Why privacy is like the frog in the pot of boiling water

There’s a well-known anecdote that has been used to describe the gradual shifting of our world, from the politics of war to climate change: the boiling frog. The premise is simple: drop a jumping frog into a boiling pot of water, and it will jump out immediately. Slowly turn up the heat on the cold water a frog is already in, and it won’t notice it is boiling alive.

The imagery is gruesome, but it illustrates an important point: Very often, we cannot anticipate the impact of something that happens to us in bits and pieces over time. Instead, we are shocked to open our eyes and find how much a series of little changes have turned our world into something very different.

Now take that lens and focus on the way we use the internet today. The growth of internet-funded businesses, software as a service, data as a service and other models have slowly and steadily changed the circumstances of our personal privacy online. Now is the time to take responsibility for our data prior to the the proverbial boil.

Ninety percent of adults agree that we’ve lost control of our personal data

Pew recently released a report entitled “Public Perceptions of Privacy and Security in the Post-Snowden Era.” The study reflects the complex challenge of keeping our private information truly private on the internet and the results overwhelmingly showed the burgeoning distrust users have harbored in putting their private information online. More than 90 percent of adults “agree” or “strongly agree” that consumers have lost control over how their personal information is collected and used by companies.

The survey also exposed that there is a particular wariness about using online communication methods to share private information — email, chat clients, and social media sites were ranked the most untrustworthy, with 81 percent indicating social media sites like [company]Facebook[/company] and [company]Twitter[/company] were “not very secure” or “not at all secure.”

Economic disincentives

The economic models of most online companies incent the collection of our personal information, which is the true “payment” for superficially free services we use every day. That surface-level convenience toys with our perception of safety, and we find ourselves skipping through Terms of Service Agreements (which are in a constant state of update to trickle out an increasing amount of information) to get to the “good stuff.”

Individually and collectively, we’ve ignored the signs and become sloppy with our digital footprints. As a result, pundits such as Bruce Schneier — an American cryptographer, computer security and privacy specialist, and writer — refers to the present time  as a “Golden Age of Surveillance” that makes it easier than ever for companies to turn our personal information into revenue.

Convenience = A hotter flame to the boil

Pew’s research shows that we’re aware of how regularly we sacrifice our privacy for our convenience – so why don’t we jump out of the boiling water already?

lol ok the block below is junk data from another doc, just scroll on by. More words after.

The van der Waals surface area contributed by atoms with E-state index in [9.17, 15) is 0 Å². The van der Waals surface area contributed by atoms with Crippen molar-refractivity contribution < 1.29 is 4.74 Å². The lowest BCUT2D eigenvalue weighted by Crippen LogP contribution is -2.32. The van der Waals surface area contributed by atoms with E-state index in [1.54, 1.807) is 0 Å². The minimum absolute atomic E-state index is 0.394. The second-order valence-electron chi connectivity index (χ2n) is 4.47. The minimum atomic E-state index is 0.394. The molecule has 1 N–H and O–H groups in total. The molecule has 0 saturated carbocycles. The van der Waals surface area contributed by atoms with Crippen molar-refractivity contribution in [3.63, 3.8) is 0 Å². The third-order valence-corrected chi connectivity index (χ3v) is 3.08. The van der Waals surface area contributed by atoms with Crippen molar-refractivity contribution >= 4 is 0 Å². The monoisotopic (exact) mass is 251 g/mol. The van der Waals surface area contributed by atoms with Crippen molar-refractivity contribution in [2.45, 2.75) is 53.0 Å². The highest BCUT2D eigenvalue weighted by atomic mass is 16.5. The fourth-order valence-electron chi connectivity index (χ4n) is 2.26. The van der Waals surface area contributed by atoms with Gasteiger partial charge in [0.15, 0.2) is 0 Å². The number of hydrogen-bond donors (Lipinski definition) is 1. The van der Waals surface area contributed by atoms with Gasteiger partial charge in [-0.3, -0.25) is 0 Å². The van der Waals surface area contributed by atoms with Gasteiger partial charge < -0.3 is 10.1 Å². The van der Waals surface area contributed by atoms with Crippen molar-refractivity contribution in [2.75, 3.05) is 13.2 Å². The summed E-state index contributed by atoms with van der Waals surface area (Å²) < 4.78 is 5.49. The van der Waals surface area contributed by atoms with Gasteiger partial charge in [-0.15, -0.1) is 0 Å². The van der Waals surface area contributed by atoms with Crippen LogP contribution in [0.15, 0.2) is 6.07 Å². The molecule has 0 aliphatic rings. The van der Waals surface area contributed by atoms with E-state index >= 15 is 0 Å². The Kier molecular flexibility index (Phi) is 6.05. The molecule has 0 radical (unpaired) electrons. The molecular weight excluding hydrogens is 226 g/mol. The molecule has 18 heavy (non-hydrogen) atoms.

We like to say that “privacy is not up for debate.” This is true — it should be our choice to use our personal information in the ways that we see fit. But I would like to further say, “Privacy is a responsibility.” It’s no longer enough to simply know we have control of our personal information. We have to take the steps necessary to ensure that we’re aware of when and how that information is shared, and fully consent to the use of that information.

When companies don’t provide the tools to recognize and control our own private information, the onus is on us to turn our awareness into action. One way we can do that is by using the services of companies that care about how we hand over personal information, and are committed to educating users about privacy.

A recent banner example is the proactive stance that Mozilla has taken in its latest Firefox browser update. Firefox 33.1, updated in honor of the browser’s tenth anniversary, includes tighter integrations with Tor and private search network DuckDuckGo, as well as a “forget” button that enables users to purge the browser of all cookies and other data from the last five minutes, two hours, or full day of internet usage. Firefox is freely giving users ways to physically assess the implications of their own browsing behaviors, and adjust accordingly.

Not all companies are the Mozilla Foundation. We cannot undo the way that companies have monetized our lives, but we can lift the veil and see those actions for what they are — even if it means actually reading the Terms of Service Agreement the next time a company asks for access to even more information, and perhaps ultimately choosing not to use its products.

We’re aware of where we are now, so let’s embrace this responsibility together.

Jascha Kaykas-Wolff is chief marketing officer for BitTorrent, Inc., a company that creates decentralized applications, such as Sync and Bleep, that do not rely on the cloud, give end-users control of their data, and do not collect personal identifiable information.